12. William McKinley (18th in 2012 [↑6])
11. George H.W. Bush (13th in 2012 [↑2])
10. Harry S Truman (8th in 2012 [↓2])
9. Bill Clinton (10th in 2012 [↑1])
8. Dwight D. Eisenhower (9th in 2012 [↑1])
7. James K. Polk (7th in 2012 [↔])
6. Theodore Roosevelt (5th in 2012 [↓1])
5. Lyndon B. Johnson (6th in 2012 [↑1])
4. James Monroe (4th in 2012 [↔])
3. Franklin D. Roosevelt (3rd in 2012 [↔])
2. George Washington (2nd in 2012 [↔])
1. Abraham Lincoln (1st in 2012 [↔])
1st President of the United States (1789-1797)
Full Name: George Washington
Born: February 22, 1732, Pope’s Creek, Westmoreland County, Virginia
Political Party: Federalist
State Represented: Virginia
Term: April 30, 1789-March 4, 1797
Age at Inauguration: 57 years, 67 days
Administration: 1st and 2nd
Congresses: 1st, 2nd, 3rd and 4th
Vice President: John Adams (1789-1797)
Died: December 14, 1799, Mount Vernon, Virginia
Age at Death: 67 years, 295 days
Buried: Mount Vernon, Virginia
2012 Dead Presidents Ranking: 2 of 43 [↔]
I can be talked into switching George Washington and Franklin D. Roosevelt, but I don’t understand how anyone can rank Washington lower than #3, and, the more I think about it, I think he definitely deserves to be at #2. I’ve talked before about the “Precedent Presidents” who set so many of the precedents that were a foundation of the Presidency. EVERYTHING that Washington did was being done for the first time. Nobody shaped the office of the Presidency, from its functions to the formalities and informalities that surround it, in every conceivable way, more than George Washington. That required more than great leadership, but also incredible vision. Even seemingly unimportant things like the way the President is addressed, or how he enters a room, required Washington’s touch. The Presidency is what it is because of George Washington. He could have turned it into a completely different position, but he made it into the office that we recognize. And perhaps the most important thing that Washington did as President was retiring to Mount Vernon after two terms and transitioning the job to John Adams. That really set the Presidency apart from other executive offices or ruling positions in history. Washington’s greatness is rarely doubted, but we should recognize his role as an incredible visionary, as well.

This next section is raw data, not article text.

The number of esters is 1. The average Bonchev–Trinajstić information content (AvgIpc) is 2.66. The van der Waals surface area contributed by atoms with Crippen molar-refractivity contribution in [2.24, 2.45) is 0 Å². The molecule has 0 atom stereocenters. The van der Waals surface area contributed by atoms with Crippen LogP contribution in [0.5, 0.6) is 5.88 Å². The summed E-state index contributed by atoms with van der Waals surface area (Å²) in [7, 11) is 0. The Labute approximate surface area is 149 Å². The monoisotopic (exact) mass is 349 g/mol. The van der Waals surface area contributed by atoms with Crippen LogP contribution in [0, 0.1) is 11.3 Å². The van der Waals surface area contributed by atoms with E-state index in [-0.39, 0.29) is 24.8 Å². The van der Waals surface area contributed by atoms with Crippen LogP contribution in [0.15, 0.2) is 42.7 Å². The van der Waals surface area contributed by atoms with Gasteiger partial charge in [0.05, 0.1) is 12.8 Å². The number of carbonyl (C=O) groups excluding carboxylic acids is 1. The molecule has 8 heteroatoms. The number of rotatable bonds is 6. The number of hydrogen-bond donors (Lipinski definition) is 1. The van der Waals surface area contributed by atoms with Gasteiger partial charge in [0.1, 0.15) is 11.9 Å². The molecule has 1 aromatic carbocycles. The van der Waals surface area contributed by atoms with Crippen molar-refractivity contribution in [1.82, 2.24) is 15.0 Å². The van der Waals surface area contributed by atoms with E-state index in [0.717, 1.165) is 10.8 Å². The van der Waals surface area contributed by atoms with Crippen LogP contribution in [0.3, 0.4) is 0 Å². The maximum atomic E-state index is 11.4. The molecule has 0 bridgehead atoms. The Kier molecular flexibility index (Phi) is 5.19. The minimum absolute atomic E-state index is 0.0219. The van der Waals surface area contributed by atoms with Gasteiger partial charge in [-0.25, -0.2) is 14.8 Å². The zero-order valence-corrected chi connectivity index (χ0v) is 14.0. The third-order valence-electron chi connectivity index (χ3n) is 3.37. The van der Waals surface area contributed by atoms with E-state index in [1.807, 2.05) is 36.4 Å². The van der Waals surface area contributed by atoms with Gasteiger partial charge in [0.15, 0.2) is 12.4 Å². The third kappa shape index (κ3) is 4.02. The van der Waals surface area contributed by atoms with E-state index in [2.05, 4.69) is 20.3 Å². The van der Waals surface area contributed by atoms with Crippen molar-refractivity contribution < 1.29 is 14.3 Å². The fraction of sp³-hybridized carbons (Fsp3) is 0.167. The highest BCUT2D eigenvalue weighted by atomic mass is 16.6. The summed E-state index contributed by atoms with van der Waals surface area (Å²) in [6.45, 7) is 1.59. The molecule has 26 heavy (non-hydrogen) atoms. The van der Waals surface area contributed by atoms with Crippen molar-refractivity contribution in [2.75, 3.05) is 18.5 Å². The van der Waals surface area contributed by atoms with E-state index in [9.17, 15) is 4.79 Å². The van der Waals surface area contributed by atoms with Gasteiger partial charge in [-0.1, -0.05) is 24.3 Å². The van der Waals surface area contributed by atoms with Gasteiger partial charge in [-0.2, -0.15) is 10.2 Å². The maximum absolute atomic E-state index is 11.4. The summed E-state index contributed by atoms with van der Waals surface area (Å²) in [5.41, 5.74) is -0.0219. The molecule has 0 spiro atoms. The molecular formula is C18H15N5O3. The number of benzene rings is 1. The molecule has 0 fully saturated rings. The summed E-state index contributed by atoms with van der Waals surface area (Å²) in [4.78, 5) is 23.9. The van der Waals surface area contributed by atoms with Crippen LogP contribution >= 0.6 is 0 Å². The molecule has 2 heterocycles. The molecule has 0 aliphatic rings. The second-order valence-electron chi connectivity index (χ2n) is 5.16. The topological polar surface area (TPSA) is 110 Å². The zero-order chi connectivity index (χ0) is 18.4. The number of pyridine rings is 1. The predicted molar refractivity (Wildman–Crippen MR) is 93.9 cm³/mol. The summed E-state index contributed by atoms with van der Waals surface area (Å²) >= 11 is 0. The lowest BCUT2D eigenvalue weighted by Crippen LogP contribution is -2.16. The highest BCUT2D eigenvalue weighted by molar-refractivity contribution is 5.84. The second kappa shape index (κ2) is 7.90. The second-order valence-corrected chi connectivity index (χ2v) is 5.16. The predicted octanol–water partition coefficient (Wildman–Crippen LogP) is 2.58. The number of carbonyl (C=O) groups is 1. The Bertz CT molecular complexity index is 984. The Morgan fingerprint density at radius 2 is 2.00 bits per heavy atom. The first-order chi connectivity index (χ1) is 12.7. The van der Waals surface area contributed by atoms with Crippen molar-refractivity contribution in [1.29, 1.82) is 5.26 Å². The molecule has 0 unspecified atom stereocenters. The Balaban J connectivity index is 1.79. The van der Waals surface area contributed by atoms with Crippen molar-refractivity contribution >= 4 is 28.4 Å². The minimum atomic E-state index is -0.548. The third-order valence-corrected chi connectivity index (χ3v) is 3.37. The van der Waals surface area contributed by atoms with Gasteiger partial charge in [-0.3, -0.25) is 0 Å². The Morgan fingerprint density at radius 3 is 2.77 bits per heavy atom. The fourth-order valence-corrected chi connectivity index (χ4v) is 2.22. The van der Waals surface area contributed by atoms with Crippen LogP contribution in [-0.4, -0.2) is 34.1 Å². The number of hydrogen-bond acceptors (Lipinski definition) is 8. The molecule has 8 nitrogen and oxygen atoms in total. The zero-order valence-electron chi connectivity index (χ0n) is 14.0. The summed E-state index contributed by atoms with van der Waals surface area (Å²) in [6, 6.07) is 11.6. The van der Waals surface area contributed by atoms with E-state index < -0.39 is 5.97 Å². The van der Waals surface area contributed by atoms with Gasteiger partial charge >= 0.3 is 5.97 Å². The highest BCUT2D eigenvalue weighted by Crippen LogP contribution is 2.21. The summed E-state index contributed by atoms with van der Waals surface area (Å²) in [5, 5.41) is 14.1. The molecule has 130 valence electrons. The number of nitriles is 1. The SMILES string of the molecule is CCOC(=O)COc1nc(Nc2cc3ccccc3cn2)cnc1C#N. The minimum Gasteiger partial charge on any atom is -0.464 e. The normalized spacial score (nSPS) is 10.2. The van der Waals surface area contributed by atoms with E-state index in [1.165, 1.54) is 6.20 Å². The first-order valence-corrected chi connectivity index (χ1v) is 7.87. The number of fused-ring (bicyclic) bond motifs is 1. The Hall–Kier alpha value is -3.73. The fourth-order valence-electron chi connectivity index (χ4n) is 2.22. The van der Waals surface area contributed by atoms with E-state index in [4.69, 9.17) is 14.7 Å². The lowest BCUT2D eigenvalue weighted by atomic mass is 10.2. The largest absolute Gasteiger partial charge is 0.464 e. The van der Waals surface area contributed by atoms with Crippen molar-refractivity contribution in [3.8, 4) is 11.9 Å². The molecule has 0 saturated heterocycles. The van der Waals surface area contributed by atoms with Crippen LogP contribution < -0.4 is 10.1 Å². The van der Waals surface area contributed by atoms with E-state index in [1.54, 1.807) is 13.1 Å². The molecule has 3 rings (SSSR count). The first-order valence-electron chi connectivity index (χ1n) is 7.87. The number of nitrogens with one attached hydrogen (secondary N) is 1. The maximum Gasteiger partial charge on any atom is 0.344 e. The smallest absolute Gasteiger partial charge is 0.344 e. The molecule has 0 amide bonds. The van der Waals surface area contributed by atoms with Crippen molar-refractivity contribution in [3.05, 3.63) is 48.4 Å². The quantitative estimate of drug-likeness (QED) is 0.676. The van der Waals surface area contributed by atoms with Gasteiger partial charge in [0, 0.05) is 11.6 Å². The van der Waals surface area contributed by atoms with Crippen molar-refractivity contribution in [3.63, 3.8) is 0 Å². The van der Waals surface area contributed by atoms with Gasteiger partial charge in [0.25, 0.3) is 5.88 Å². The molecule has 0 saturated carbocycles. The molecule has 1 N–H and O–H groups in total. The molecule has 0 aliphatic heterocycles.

1948: Schlesinger Sr./Life Magazine: 2 of 29
1962: Schlesinger Sr./New York Times Magazine: 2 of 31
1982: Neal/Chicago Tribune Magazine: 3 of 38
1990: Siena Institute: 4 of 40
1996: Schlesinger Jr./New York Times Magazine: 2 of 39
2000: C-SPAN Survey of Historians: 3 of 41
2000: C-SPAN Public Opinion Poll: 2 of 41
2005: Wall Street Journal/Presidential Leadership: 1 of 40
2009: C-SPAN Survey of Historians: 2 of 42
2010: Siena Institute: 4 of 43
2011: University of London’s U.S. Presidency Centre: 3 of 40